It’s ugly out there, and we like it

Derrick Knutson

Derrick Knutson

I’m now the owner of a sweater adorned with an ice-skating, Santa-hat-wearing penguin.

The sweater is tight, a tad itchy and it rides up on my neck.

But I think it’s splendid and I was elated when I found it in the Family Pathways thrift store in Cambridge.

When the woman running the register asked if the sweater was for me when I brought it up to her, I confidently said, “Yes, yes it is.”

We then began to chat about a fairly recent fad: the ugly sweater Christmas party.

I’d attended one about five years ago, but hadn’t been to one since then, until this year.

I went to a work party that had the theme, and I was invited to another party that was organized to showcase profoundly hideous Christmas clothing.

That got me thinking about when unsightly Christmas sweater parties first started.

I did a little Internet research in an attempt to find an answer to this question, and came across a Washington Post article that purports the sarcastic parties first came into being around 2001, in Vancouver.

However, “the world will never be sure who held the first ugly sweater party,” according to the article.

To whoever came up with the idea, I salute you.

There is now a reason to hold onto that disgusting reindeer sweater your grandma spent many hours knitting for you.

According to the thrift store merchants—I had to visit three such stores before I found two sweaters for my wife and me in Cambridge—the less-than-fashionable sweaters sell like hotcakes.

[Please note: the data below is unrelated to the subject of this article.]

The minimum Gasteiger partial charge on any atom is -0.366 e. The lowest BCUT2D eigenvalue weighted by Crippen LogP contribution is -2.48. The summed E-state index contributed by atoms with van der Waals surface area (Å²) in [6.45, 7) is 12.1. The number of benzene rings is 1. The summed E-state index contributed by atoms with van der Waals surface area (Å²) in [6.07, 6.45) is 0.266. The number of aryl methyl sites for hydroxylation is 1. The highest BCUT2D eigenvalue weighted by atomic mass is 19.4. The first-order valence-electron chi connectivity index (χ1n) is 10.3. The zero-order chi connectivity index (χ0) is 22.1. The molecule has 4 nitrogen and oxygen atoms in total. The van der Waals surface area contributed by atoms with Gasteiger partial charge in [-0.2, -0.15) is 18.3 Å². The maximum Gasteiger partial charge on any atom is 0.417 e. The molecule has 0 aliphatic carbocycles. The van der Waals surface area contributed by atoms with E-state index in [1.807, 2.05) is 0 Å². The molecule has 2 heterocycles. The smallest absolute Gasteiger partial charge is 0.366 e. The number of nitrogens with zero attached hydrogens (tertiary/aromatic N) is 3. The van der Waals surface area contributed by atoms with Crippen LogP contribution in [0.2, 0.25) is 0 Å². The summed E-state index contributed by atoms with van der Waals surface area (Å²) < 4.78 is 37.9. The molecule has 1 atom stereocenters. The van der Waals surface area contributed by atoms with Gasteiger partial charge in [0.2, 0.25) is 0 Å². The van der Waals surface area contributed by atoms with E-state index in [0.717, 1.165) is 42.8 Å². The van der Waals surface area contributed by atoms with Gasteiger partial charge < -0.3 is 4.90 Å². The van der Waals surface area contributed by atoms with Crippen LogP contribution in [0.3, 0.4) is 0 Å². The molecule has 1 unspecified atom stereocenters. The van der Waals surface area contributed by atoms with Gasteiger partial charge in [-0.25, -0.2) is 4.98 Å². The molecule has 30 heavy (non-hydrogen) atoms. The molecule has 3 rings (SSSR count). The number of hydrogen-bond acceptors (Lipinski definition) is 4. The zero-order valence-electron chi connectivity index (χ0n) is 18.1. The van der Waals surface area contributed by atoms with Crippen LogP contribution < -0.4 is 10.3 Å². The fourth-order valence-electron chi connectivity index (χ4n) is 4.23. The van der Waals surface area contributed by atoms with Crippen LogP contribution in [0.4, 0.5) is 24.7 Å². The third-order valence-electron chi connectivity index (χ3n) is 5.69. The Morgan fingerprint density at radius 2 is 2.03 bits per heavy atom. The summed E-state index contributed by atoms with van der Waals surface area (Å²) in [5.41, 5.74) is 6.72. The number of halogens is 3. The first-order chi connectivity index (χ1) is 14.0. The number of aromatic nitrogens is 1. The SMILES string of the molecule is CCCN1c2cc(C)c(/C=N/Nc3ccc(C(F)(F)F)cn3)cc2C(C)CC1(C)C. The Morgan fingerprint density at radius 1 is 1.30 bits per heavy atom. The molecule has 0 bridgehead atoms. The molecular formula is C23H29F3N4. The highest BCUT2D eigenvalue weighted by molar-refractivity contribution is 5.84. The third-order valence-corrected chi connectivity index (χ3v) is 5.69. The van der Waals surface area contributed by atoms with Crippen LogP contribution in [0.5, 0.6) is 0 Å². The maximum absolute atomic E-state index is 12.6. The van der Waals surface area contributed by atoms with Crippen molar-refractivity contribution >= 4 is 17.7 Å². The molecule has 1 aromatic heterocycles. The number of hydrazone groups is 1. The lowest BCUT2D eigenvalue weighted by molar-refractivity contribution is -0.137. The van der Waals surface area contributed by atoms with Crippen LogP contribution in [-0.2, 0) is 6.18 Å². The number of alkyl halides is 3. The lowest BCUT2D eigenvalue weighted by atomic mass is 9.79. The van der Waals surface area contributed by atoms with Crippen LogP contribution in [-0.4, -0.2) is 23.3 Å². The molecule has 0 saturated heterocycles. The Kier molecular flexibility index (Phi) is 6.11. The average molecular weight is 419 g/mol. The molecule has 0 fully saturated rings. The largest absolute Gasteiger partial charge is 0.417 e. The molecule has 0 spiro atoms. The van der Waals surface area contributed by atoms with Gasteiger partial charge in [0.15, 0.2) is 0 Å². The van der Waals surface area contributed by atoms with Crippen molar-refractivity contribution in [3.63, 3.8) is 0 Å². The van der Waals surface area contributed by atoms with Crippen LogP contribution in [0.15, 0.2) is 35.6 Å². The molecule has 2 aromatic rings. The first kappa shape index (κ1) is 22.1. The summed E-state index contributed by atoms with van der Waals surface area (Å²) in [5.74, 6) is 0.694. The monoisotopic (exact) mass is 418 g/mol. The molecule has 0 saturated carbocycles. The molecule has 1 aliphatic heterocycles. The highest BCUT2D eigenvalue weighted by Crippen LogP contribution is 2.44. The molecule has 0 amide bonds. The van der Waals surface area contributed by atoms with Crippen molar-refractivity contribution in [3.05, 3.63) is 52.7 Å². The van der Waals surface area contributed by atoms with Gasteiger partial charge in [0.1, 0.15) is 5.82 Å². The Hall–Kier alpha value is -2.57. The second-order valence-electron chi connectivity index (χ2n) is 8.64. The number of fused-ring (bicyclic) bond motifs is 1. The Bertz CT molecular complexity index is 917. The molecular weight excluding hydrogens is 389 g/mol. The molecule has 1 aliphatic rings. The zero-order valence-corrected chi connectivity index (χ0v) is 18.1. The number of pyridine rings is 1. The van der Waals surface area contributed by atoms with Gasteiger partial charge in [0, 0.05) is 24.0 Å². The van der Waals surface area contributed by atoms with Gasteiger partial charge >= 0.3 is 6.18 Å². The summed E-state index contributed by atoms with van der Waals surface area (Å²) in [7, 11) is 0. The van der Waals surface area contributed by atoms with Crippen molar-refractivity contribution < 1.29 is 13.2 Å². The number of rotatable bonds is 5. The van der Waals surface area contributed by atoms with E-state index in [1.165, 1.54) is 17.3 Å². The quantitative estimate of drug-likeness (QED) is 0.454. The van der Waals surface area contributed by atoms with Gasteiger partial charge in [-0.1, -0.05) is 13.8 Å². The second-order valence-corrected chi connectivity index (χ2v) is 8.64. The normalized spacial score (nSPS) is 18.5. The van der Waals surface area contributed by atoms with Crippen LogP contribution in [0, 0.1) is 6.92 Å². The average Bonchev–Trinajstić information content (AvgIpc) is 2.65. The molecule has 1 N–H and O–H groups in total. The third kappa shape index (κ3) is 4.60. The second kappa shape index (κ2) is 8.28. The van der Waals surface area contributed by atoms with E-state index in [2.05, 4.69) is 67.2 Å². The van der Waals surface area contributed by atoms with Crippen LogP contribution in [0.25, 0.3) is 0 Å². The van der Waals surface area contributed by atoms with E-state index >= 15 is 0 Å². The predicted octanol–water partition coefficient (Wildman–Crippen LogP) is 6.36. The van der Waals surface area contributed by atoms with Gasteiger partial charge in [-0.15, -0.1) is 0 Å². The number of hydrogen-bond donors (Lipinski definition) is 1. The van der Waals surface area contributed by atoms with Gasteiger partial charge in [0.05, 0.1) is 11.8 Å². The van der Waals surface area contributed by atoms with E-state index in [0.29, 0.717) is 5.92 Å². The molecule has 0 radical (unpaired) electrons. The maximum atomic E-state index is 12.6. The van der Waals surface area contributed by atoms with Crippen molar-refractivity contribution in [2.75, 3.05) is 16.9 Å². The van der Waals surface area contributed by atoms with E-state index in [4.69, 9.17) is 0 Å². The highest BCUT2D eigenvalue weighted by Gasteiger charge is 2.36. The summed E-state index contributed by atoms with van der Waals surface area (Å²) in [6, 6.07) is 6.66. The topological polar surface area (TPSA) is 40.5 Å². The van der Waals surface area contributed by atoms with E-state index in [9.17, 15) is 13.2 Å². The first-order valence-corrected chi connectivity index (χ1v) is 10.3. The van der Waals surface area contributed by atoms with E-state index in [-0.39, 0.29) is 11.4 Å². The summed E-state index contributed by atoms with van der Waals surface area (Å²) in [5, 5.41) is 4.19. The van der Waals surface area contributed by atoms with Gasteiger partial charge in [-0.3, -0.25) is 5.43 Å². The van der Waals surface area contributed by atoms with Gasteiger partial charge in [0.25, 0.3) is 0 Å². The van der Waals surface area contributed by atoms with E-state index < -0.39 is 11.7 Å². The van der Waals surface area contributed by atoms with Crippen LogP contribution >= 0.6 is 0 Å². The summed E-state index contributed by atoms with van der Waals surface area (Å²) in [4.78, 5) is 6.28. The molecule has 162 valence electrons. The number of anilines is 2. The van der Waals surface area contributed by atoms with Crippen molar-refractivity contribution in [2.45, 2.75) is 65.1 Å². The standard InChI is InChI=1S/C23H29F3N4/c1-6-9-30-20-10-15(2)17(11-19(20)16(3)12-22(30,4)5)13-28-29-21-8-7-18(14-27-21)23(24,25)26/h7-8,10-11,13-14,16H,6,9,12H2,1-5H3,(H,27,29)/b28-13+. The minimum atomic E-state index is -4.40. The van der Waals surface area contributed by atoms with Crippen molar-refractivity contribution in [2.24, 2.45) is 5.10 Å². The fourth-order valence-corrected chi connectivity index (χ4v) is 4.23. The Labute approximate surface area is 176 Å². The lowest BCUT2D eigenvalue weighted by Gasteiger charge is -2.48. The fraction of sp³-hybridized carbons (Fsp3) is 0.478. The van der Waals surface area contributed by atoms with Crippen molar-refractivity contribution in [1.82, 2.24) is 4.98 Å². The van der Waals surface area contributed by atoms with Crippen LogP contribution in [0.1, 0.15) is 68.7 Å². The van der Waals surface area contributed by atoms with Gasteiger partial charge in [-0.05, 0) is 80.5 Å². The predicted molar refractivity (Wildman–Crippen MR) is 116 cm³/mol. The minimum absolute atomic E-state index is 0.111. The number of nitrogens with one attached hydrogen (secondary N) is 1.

They told me there really aren’t a whole lot of them in the stores because of the parties, and people “tend to hold onto them.”

Due to the popularity of ugly Christmas sweaters, I began to wonder if someone was trying to capitalize on the trend.

There’s more than someone.

There are multiple websites that sell gaudy Christmas gear.

On one site I browsed, all the sweaters retail for $32.

For people like me who don’t have a whole lot of spare cash to throw around, $32 is kind of a lot to spend on a whimsical Christmas sweater.

Plus, to me, buying one from a website that makes them brand new is kind of cheating.

Part of the enjoyment in the pre-party hunt is finding a disgusting sweater someone hated enough to give away.

Finding one on the Internet designed to be gaudy is just plain lazy.

There’s much more enjoyment in stopping by thrift stores and picking through holiday-themed sweaters that smell like cigarette smoke, cats and mothballs.

The feeling I get the moment I find a sweater that looks like Christmas threw up on it is one of pure euphoria.

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